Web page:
Hierarchical and interactive habitat selection in response to abiotic and biotic factors: The effect of hypoxia on habitat selection of juvenile estuarine fishes
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Habitat selection is a shared process among animals where individuals choose areas that differ in biotic and abiotic characteristics to maximize individual fitness. We used manipulative laboratory mesocosm choice experiments to examine hierarchical and interactive relationships influencing this habitat selection process of estuarine fishes. We assessed selection among substrate, dissolved oxygen (DO) concentration, food availability, and predation risk using two common juvenile estuarine fish species, pinfish (Lagodon rhomboides) and Atlantic croaker (Micropogonias undulatus). For both species oxygen concentration greatly influenced selection patterns; fishes strongly avoided low DO conditions, while in higher levels of DO factors such as substrate or food influenced selection patterns. However, both species strongly avoided predators even when alternative habitat was severely oxygen limited. These results suggest that predation risk may be the greatest determinant of habitat selection of the factors considered. Expansion of low DO areas in the world’s oceans is a major anthropogenic disturbance and is rapidly increasing. Assessing impacts of hypoxia on habitat usage of mobile organisms is critical as changes in environmental metrics including predator distribution and DO levels may alter habitat selection patterns disrupting critical ecosystem processes and trophic interactions. Our results indicate that juvenile fishes may forgo emigration from hypoxia due to predation risk. If similar patterns occur for juvenile fishes in estuaries they may potentially suffer from reduced growth, reproductive output, and survivorship.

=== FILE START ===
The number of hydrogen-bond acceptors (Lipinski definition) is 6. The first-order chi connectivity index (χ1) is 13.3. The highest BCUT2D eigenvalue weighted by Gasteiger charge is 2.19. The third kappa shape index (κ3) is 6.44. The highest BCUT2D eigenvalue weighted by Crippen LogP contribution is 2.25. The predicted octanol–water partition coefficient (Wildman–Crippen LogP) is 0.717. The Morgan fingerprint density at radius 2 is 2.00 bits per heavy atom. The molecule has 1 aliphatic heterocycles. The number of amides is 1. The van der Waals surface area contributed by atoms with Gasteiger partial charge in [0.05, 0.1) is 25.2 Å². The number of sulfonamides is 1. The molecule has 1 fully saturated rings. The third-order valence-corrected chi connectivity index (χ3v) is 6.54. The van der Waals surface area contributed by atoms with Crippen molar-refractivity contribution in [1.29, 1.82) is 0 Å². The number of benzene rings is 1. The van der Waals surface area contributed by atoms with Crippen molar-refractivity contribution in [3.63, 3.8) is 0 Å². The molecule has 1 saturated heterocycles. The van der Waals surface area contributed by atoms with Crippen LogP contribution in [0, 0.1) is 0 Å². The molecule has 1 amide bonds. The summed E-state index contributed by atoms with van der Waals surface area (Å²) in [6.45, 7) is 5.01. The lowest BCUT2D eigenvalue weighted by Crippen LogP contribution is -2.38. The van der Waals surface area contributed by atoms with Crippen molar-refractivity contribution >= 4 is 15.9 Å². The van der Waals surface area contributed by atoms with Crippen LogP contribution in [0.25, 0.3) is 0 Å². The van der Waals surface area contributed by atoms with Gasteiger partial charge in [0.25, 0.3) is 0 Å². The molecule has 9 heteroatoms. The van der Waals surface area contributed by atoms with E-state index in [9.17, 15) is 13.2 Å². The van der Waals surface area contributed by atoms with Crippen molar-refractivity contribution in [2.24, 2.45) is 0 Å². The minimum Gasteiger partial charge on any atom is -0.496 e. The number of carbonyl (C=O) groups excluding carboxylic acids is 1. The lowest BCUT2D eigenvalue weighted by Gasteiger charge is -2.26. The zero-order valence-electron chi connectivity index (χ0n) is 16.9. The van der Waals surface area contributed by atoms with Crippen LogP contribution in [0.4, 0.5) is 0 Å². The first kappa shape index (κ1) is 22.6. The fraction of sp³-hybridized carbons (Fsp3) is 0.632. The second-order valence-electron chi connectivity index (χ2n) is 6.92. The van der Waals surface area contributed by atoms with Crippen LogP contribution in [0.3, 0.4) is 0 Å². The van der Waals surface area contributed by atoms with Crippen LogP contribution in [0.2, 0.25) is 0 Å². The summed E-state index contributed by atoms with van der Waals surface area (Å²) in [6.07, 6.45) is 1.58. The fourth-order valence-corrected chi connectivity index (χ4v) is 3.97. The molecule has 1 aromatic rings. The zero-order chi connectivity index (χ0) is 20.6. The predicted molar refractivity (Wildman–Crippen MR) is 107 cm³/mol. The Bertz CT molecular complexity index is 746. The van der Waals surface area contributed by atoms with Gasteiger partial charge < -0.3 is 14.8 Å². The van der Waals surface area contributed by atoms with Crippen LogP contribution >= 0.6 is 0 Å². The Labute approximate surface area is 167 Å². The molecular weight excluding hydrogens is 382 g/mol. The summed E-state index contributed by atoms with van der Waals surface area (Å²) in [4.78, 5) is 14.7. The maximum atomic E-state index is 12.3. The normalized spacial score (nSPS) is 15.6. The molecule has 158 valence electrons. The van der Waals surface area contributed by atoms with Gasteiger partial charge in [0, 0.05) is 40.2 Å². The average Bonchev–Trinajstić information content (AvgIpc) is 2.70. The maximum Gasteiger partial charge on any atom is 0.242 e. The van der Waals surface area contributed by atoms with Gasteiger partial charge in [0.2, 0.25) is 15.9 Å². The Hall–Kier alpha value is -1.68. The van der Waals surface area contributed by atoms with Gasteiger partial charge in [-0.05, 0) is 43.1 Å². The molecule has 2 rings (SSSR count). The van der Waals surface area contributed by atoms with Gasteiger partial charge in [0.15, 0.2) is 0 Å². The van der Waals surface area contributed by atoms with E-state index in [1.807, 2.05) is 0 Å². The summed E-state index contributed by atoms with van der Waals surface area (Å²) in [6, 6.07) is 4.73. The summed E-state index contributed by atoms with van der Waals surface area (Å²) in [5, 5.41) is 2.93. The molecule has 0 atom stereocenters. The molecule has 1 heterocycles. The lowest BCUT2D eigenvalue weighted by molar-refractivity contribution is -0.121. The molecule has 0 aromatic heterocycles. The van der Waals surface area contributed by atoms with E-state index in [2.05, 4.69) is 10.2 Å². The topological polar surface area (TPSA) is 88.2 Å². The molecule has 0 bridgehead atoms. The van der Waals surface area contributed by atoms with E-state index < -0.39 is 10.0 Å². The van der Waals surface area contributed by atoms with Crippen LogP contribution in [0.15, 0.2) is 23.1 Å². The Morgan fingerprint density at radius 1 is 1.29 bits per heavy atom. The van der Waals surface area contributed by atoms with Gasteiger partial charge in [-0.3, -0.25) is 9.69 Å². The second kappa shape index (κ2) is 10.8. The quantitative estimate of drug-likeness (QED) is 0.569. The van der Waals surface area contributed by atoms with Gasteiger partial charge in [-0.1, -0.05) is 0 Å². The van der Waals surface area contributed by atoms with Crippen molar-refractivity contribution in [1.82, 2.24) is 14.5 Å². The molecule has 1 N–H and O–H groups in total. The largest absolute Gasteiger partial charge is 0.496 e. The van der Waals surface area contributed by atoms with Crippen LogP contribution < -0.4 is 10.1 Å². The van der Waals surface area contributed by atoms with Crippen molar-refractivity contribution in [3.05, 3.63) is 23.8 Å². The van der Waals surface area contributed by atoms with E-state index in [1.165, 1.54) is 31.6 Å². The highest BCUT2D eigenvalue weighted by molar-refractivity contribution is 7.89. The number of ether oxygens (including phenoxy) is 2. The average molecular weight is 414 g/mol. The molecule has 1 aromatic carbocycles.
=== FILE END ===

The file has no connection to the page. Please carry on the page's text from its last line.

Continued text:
KeywordsHabitat selection Hypoxia Abiotic Biotic Predation Dissolved oxygen
Funding for this study was provided by the Texas Research Development Fund. We thank the members of the Fisheries Ecology Laboratory at Texas A&M University-Corpus Christi for their help with this project. Special thanks to M. Reese and L. Brown for their field and laboratory assistance.
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